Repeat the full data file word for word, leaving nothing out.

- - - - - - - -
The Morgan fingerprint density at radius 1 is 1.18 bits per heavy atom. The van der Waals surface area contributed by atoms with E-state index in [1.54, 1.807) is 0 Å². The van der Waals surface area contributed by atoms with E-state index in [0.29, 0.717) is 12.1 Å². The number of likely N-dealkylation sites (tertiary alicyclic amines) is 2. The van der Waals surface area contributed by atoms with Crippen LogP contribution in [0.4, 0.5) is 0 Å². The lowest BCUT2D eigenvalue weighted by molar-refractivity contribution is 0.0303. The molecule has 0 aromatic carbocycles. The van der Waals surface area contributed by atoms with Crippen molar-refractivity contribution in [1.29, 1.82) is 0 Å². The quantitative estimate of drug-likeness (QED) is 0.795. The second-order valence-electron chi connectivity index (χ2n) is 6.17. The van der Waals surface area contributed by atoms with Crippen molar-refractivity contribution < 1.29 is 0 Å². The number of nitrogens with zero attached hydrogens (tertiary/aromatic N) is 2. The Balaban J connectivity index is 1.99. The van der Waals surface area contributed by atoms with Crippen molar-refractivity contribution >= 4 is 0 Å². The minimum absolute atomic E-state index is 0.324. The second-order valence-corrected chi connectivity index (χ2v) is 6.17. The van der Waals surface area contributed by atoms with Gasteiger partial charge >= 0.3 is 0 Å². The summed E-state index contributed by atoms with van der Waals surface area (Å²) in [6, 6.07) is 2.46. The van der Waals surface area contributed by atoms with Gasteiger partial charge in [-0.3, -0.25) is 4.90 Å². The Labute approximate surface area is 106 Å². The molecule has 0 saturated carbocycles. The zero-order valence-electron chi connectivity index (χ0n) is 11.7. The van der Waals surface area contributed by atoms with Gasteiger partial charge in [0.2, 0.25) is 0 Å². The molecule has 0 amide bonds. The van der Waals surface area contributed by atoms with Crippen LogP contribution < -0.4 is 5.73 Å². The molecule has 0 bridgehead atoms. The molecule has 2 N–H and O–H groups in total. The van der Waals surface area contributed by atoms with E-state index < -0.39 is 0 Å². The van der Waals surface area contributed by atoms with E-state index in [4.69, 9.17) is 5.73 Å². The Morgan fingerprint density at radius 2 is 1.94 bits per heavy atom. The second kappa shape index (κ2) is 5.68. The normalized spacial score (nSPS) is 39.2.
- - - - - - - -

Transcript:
The Morgan fingerprint density at radius 1 is 1.18 bits per heavy atom. The van der Waals surface area contributed by atoms with E-state index in [1.54, 1.807) is 0 Å². The van der Waals surface area contributed by atoms with E-state index in [0.29, 0.717) is 12.1 Å². The number of likely N-dealkylation sites (tertiary alicyclic amines) is 2. The van der Waals surface area contributed by atoms with Crippen LogP contribution in [0.4, 0.5) is 0 Å². The lowest BCUT2D eigenvalue weighted by molar-refractivity contribution is 0.0303. The molecule has 0 aromatic carbocycles. The van der Waals surface area contributed by atoms with Crippen molar-refractivity contribution in [1.29, 1.82) is 0 Å². The quantitative estimate of drug-likeness (QED) is 0.795. The second-order valence-electron chi connectivity index (χ2n) is 6.17. The van der Waals surface area contributed by atoms with Crippen molar-refractivity contribution < 1.29 is 0 Å². The number of nitrogens with zero attached hydrogens (tertiary/aromatic N) is 2. The Balaban J connectivity index is 1.99. The van der Waals surface area contributed by atoms with Crippen molar-refractivity contribution >= 4 is 0 Å². The minimum absolute atomic E-state index is 0.324. The second-order valence-corrected chi connectivity index (χ2v) is 6.17. The van der Waals surface area contributed by atoms with Gasteiger partial charge >= 0.3 is 0 Å². The summed E-state index contributed by atoms with van der Waals surface area (Å²) in [6, 6.07) is 2.46. The van der Waals surface area contributed by atoms with Gasteiger partial charge in [-0.3, -0.25) is 4.90 Å². The Labute approximate surface area is 106 Å². The molecule has 0 saturated carbocycles. The zero-order valence-electron chi connectivity index (χ0n) is 11.7. The van der Waals surface area contributed by atoms with Gasteiger partial charge in [0.2, 0.25) is 0 Å². The molecule has 0 amide bonds. The van der Waals surface area contributed by atoms with Crippen LogP contribution < -0.4 is 5.73 Å². The molecule has 0 bridgehead atoms. The molecule has 2 N–H and O–H groups in total. The van der Waals surface area contributed by atoms with E-state index < -0.39 is 0 Å². The van der Waals surface area contributed by atoms with E-state index in [4.69, 9.17) is 5.73 Å². The Morgan fingerprint density at radius 2 is 1.94 bits per heavy atom. The second kappa shape index (κ2) is 5.68. The normalized spacial score (nSPS) is 39.2.